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Minneapolis Super Bowl netted $370 million, report says

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The Philadelphia Eagles celebrate after defeating the New England Patriots.
The Philadelphia Eagles celebrate after defeating the New England Patriots 41-33 in Super Bowl LII at U.S. Bank Stadium on Feb. 4, 2018 in Minneapolis.
Hannah Foslien | Getty Images file

Updated: 1:21 p.m. | Posted: 7:37 a.m.

Organizers of Super Bowl 52 say the game and its visitors netted the region $370 million in local spending during the run up to the Feb. 4 game in Minneapolis between the Eagles and Patriots.

A report released Tuesday estimated $450 million in local spending during the game — minus the money that visitors to Minnesota would have spent without a Super Bowl — brought in $370 million in new spending. Experts hired by the Super Bowl Host Committee say that money circulated through the local economy for an estimated impact of $400 million.

"The average visitor spent $608 per person per day," said Ken McGill with Rockport Analytics, a consulting company that looks at the economics of big events and wrote the report on the 2018 Super Bowl. "We interviewed, and we literally intercepted visitors ... and asked them where they were from, what they were spending in certain categories and whether they'd come back."

McGill said 88 cents of every dollar in impact was retained in Minnesota.

Host committee CEO Maureen Bausch and consultant Kenneth McGill.
Super Bowl host committee CEO Maureen Bausch and Rockport Analytics consultant Ken McGill answered questions about the economic impact of the 2018 Super Bowl outside the office of Gov. Mark Dayton on May 29, 2018.
Tim Nelson | MPR News

College of the Holy Cross economist Victor Matheson and other analysts have been skeptical about such numbers, saying financial estimates from other Super Bowl and mega events inflate the benefits and underestimate the costs of hosting such games — as well as the amount of money that would have been spent in the area anyway.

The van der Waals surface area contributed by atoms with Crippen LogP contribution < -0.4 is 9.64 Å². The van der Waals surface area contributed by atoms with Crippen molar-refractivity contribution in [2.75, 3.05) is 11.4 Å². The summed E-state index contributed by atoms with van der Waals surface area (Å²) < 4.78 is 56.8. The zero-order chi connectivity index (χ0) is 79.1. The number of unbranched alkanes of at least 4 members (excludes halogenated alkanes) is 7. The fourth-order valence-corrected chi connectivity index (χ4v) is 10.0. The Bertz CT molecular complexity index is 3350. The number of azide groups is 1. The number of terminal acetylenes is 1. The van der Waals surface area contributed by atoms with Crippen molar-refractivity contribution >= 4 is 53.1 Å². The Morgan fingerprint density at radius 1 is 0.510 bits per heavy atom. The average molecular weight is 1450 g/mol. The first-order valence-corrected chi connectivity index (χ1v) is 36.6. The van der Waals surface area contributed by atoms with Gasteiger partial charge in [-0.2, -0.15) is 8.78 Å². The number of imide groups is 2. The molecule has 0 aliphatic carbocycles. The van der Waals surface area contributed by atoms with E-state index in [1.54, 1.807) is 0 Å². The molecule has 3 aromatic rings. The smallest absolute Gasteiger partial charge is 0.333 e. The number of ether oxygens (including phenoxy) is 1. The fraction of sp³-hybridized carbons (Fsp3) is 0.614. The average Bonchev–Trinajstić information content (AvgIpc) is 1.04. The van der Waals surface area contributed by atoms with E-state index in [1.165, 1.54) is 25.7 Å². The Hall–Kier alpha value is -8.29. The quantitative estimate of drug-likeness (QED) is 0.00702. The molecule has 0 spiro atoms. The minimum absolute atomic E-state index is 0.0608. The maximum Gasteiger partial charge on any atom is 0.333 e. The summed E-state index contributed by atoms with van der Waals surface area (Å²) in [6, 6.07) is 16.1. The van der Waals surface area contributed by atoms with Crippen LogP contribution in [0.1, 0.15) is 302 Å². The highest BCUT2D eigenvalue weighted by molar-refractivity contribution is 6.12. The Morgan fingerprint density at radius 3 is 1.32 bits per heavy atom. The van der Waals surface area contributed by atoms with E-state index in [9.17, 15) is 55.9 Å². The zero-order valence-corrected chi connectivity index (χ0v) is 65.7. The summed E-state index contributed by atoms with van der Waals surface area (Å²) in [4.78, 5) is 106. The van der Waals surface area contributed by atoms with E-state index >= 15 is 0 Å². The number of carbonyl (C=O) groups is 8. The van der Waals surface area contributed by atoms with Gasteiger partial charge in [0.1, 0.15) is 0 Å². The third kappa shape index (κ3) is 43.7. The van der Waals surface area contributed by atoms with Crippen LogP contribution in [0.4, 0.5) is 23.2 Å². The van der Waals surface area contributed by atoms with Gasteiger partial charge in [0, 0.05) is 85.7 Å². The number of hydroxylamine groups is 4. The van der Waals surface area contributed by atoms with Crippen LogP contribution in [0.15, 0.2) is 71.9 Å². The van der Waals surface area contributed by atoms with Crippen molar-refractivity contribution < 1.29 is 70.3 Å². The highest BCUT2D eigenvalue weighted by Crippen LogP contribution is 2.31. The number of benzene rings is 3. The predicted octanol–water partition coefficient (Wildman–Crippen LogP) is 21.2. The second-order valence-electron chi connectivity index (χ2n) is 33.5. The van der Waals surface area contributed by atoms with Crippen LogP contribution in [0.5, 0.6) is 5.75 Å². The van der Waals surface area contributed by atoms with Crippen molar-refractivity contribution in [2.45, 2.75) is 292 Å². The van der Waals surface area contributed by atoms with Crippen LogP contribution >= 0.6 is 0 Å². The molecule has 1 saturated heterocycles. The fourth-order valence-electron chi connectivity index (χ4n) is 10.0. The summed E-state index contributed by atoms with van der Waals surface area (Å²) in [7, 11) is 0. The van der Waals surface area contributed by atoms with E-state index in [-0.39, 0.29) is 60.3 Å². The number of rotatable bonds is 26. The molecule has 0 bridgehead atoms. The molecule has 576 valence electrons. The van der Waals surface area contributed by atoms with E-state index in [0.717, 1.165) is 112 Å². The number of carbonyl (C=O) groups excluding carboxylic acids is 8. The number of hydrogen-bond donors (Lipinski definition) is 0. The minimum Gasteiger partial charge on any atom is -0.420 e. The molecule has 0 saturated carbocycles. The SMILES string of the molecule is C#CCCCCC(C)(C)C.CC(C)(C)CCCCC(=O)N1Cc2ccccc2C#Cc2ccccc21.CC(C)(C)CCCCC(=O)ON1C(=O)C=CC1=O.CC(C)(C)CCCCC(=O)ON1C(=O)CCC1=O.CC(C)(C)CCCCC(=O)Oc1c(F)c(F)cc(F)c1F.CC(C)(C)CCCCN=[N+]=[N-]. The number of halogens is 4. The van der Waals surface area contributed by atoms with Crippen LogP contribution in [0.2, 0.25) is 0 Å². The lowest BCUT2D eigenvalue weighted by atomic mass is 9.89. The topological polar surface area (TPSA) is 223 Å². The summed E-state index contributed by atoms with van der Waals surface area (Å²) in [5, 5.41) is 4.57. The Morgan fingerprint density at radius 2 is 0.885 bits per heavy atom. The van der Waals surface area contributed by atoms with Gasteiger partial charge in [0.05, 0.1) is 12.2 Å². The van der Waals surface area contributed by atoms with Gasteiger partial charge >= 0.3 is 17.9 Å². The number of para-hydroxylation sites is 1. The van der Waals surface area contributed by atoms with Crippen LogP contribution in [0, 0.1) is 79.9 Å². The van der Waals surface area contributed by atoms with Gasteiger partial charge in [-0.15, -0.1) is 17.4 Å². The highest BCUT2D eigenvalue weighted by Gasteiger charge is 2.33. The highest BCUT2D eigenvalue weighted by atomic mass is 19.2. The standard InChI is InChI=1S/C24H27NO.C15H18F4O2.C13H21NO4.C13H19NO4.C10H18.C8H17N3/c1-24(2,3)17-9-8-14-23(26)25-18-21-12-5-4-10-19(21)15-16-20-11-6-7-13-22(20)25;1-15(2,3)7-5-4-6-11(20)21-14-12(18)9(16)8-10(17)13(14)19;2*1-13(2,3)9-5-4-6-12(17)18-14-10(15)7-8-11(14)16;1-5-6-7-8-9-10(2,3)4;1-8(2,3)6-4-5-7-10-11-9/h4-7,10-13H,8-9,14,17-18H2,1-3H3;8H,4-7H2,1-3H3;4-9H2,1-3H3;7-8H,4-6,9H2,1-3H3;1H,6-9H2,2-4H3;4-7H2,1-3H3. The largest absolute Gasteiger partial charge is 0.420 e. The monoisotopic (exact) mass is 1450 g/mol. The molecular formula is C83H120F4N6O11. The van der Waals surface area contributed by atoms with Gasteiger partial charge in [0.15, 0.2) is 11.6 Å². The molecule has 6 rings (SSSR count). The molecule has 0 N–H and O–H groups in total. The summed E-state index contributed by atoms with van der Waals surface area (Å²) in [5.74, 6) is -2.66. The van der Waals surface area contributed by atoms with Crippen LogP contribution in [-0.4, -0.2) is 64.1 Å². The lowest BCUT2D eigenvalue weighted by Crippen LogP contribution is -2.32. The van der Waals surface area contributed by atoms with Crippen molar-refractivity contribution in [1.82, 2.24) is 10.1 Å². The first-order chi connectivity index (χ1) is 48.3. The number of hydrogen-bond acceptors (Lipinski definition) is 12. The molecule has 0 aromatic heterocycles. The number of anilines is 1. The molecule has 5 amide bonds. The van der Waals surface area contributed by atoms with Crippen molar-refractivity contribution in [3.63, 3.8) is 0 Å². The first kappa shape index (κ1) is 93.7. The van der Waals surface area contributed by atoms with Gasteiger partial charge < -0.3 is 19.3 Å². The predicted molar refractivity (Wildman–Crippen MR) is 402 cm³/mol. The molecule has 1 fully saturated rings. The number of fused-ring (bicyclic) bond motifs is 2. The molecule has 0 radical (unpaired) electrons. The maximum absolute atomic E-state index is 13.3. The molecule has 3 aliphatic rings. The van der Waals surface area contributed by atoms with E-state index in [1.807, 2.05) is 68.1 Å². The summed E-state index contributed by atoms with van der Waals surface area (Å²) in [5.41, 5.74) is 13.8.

The net number for the Minneapolis Super Bowl includes an $80 million discount for what the authors said would have been spent by visitors anyway, without the game.

Matheson, who has seen the Minnesota numbers for 2018, also says the numbers aren't money in the bank. 

The sale of an Eagles jersey, he contends, is mostly profit to the NFL and the manufacturer, with some retail markup. And since Minnesota nixed a tax on sports memorabilia in the stadium finance debate and doesn't tax clothing, local and state coffers wouldn't net much. 

Even hotel revenue mostly goes to out-of-state chains. "Spending does not equal income," Matheson said in an email, after reviewing the Rockport report.

Maureen Bausch, CEO of the Super Bowl Host Committee, said there were signs on the ground that the money was real. "We wanted to bring visitors to Minnesota during a traditionally low season, and hotels saw three times their traditional occupancy over that same period," Bausch said. Inquiries to the Minneapolis tourism office are up 30 percent since the game, she said of the post-game interest in the region.

The committee released its report on the financials at a press conference in the governor's office Tuesday. Gov. Mark Dayton and lawmakers committed $498 million in public money to help pay for a new facility for the Vikings in 2012. And Dayton has long claimed that hosting an NFL Championship would be a major benefit to having the stadium.

"The success of the enterprise was just phenomenal," Dayton said. "Now they have the results to show for it."

Rockport also did an economic impact analysis for two other Super Bowls. The company said the game had a $278 million impact in Indianapolis in 2012, and added $347 million to the Houston economy in 2017.

Bausch estimated the Minneapolis host committee raised a little over $50 million to pay the costs to host the game, including about $7.1 million for city and National Guard security.

Dayton, though, said it was worth it, noting that the PGA took the unusual step of committing to return the Ryder Cup back to Minnesota in 2028. He said that was a sign that Minnesota's efforts to attract tourism and big events are building momentum and drawing attention to the state and its economy.

"Any time we're put to the test, we shine, and it's noticed by people that put a lot of stake in these events," Dayton said.

MPR News' Martin Moylan contributed to this report.